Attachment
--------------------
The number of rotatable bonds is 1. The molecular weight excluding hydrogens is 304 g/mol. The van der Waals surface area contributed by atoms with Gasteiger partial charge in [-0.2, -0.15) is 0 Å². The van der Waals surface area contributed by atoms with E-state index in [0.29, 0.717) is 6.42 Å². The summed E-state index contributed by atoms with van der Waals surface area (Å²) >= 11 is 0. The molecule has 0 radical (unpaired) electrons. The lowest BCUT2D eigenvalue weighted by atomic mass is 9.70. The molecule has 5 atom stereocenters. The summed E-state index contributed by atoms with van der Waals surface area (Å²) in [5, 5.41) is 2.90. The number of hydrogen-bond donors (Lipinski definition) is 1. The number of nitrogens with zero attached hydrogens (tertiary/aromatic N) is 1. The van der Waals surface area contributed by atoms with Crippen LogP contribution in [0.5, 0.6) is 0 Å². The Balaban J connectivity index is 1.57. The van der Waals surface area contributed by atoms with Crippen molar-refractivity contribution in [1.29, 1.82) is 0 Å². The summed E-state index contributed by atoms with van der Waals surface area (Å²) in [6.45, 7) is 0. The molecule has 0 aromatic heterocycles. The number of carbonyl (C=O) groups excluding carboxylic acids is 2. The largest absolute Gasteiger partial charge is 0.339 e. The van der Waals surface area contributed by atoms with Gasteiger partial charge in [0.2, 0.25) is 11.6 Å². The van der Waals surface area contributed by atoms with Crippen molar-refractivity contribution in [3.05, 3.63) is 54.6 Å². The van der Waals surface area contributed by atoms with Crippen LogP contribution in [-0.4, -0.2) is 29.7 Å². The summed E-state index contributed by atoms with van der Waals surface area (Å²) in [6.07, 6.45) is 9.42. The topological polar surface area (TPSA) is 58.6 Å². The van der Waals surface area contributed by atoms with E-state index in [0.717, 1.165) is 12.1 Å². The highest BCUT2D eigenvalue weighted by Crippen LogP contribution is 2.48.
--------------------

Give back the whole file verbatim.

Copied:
The number of rotatable bonds is 1. The molecular weight excluding hydrogens is 304 g/mol. The van der Waals surface area contributed by atoms with Gasteiger partial charge in [-0.2, -0.15) is 0 Å². The van der Waals surface area contributed by atoms with E-state index in [0.29, 0.717) is 6.42 Å². The summed E-state index contributed by atoms with van der Waals surface area (Å²) >= 11 is 0. The molecule has 0 radical (unpaired) electrons. The lowest BCUT2D eigenvalue weighted by atomic mass is 9.70. The molecule has 5 atom stereocenters. The summed E-state index contributed by atoms with van der Waals surface area (Å²) in [5, 5.41) is 2.90. The number of hydrogen-bond donors (Lipinski definition) is 1. The number of nitrogens with zero attached hydrogens (tertiary/aromatic N) is 1. The van der Waals surface area contributed by atoms with Crippen LogP contribution in [0.5, 0.6) is 0 Å². The Balaban J connectivity index is 1.57. The van der Waals surface area contributed by atoms with Crippen molar-refractivity contribution in [1.29, 1.82) is 0 Å². The summed E-state index contributed by atoms with van der Waals surface area (Å²) in [6.45, 7) is 0. The molecule has 0 aromatic heterocycles. The number of carbonyl (C=O) groups excluding carboxylic acids is 2. The largest absolute Gasteiger partial charge is 0.339 e. The van der Waals surface area contributed by atoms with Gasteiger partial charge in [0.2, 0.25) is 11.6 Å². The van der Waals surface area contributed by atoms with Crippen molar-refractivity contribution in [3.05, 3.63) is 54.6 Å². The van der Waals surface area contributed by atoms with Crippen LogP contribution in [-0.4, -0.2) is 29.7 Å². The summed E-state index contributed by atoms with van der Waals surface area (Å²) in [6.07, 6.45) is 9.42. The topological polar surface area (TPSA) is 58.6 Å². The van der Waals surface area contributed by atoms with E-state index in [0.717, 1.165) is 12.1 Å². The highest BCUT2D eigenvalue weighted by Crippen LogP contribution is 2.48.